Ultimately, it will be the Cuban people who drive economic and political reforms. That is why President Obama took steps to increase the flow of resources and information to ordinary Cuban citizens in 2009, 2011, and today. The Cuban people deserve the support of the United States and of an entire region that has committed to promote and defend democracy through the Inter-American Democratic Charter.
Click here to read more from whitehouse.gov
In what is truly an inhumane incident, over 140 people, many of them children, have lost their lives in a shooting that took place in Peshawar, Pakistan. Our thoughts and prayers go out to everyone affected by this indescribable event.
Here is more about this incident from theatlantic.com;
A group of Taliban gunmen attacked a school in Northern Pakistan on Tuesday,killing at least 145 people, most of them students under the age of 15. More than 180 others were injured. Police say the siege, which lasted about eight hours, is now over, with all of the terrorists dead. Other officials said four of the attackersblew themselves up in suicide attacks, though there may have been as many as nine attackers.
The Army Public School is a military-run primary school for the children of army members in Peshawar, in the northern part of the country, near the border with Afghanistan. Pakistani Taliban sources claimed responsibility for the attack, saying it was retaliation for an ongoing government offensive against them in the region of North Waziristan.
Witnesses says as many as six men scaled the fence of the school and began opening fire on students. Many students were reportedly killed by a suicide bomb in the school courtyard. The attackers then went room to room, shooting indiscriminately at children and teachers.
One witness told the BBC, "We ducked under the tables and chairs, but they shot at our heads and legs. The kept firing and coming further inside the room, but we did not move because they shot at anyone who moved."
Click here to read the entire article from theatlantic.com
The Police Force has released a statement regarding the events that took place in Sydney today;
Stunned by this incident, Australians have been showing support through social media through the hastag #illridewithyou on social media.
When pundits and black leaders bemoaned the irony of a St. Louis County grand jury announcing its decision not to indict Ferguson Police Officer Darren Wilson for killing 18-year-old Michael Brown Jr. on the same day that slain civil-rights activists James Chaney, Andrew Goodman and Michael Schwerner were posthumously awarded the Presidential Medal of Freedom, few noted another cruel irony.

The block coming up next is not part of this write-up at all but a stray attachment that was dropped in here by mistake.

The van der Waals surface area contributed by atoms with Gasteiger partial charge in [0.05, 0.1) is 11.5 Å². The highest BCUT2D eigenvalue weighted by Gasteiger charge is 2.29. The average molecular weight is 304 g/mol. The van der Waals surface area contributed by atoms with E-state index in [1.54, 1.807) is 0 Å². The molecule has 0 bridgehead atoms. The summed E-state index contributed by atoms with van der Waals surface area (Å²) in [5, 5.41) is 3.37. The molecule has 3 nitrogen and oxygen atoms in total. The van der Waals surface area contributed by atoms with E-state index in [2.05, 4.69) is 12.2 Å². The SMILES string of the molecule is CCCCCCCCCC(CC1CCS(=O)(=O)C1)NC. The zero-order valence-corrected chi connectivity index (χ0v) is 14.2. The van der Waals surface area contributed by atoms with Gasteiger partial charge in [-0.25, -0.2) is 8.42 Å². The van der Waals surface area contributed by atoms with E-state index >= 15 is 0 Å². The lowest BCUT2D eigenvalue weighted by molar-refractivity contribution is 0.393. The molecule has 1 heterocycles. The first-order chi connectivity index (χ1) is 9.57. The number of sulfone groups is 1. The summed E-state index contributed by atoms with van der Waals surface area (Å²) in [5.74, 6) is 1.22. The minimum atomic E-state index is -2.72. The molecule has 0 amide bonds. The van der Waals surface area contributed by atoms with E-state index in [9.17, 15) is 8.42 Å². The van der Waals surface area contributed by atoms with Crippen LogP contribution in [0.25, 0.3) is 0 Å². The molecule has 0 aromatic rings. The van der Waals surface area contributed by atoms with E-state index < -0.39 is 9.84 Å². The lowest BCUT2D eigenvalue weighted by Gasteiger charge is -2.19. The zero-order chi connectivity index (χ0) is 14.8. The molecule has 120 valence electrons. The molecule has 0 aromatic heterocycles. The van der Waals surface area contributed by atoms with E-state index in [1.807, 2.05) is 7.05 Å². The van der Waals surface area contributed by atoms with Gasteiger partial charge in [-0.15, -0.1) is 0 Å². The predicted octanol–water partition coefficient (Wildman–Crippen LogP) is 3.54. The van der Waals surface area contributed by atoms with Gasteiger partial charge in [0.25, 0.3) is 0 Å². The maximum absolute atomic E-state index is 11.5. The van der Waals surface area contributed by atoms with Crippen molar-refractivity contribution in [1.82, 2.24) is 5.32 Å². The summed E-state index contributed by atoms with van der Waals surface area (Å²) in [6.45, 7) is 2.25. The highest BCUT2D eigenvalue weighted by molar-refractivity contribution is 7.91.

Just as Wilson walked free of charges despite having shot and killed an unarmed black teenager, Marissa Alexander, the battered black woman initially sentenced to 20 years in prison in Florida for firing an alleged warning shot into the ceiling of her home as her abusive ex-husband allegedly threatened her despite a restraining order against him, headed back to jail to serve an additional 65 days on top of the three years she has already served. Alexander accepted a plea deal in the face of new charges filed against her, charges that would have amounted to 60 years in prison had she been convicted.
Also absent from the pleas for justice are the names of too many other African Americans cut down like Brown, people such as Rekia Boyd, Aiyana Stanley-Jones, Yvette Smith and, most recently, Tanisha Anderson.
A few weeks ago Anderson's family called 911 for an ambulance to obtain medical and mental-health assistance for the 37-year-old woman. Instead of help, Cleveland police officers arrived and put her in handcuffs, and her family says they ultimately slammed her on the pavement outside the home. She died shortly thereafter.
In October a mistrial was declared in the case against the Detroit police officer who fatally shot Aiyana Stanley-Jones, 7, during a botched police raid on her home in 2010. Wayne County jurors deadlocked over whether Joseph Weekley should be convicted on the charge of "careless discharge of a firearm causing death." Roland Lawrence, the chairman of the Justice for Aiyana Committee, pondered aloud, "Surely, the death of a baby by a well-trained police force must be deemed unacceptable in a civilized society." But black girls, even those asleep in their beds, do not have the luxury of childhood in America.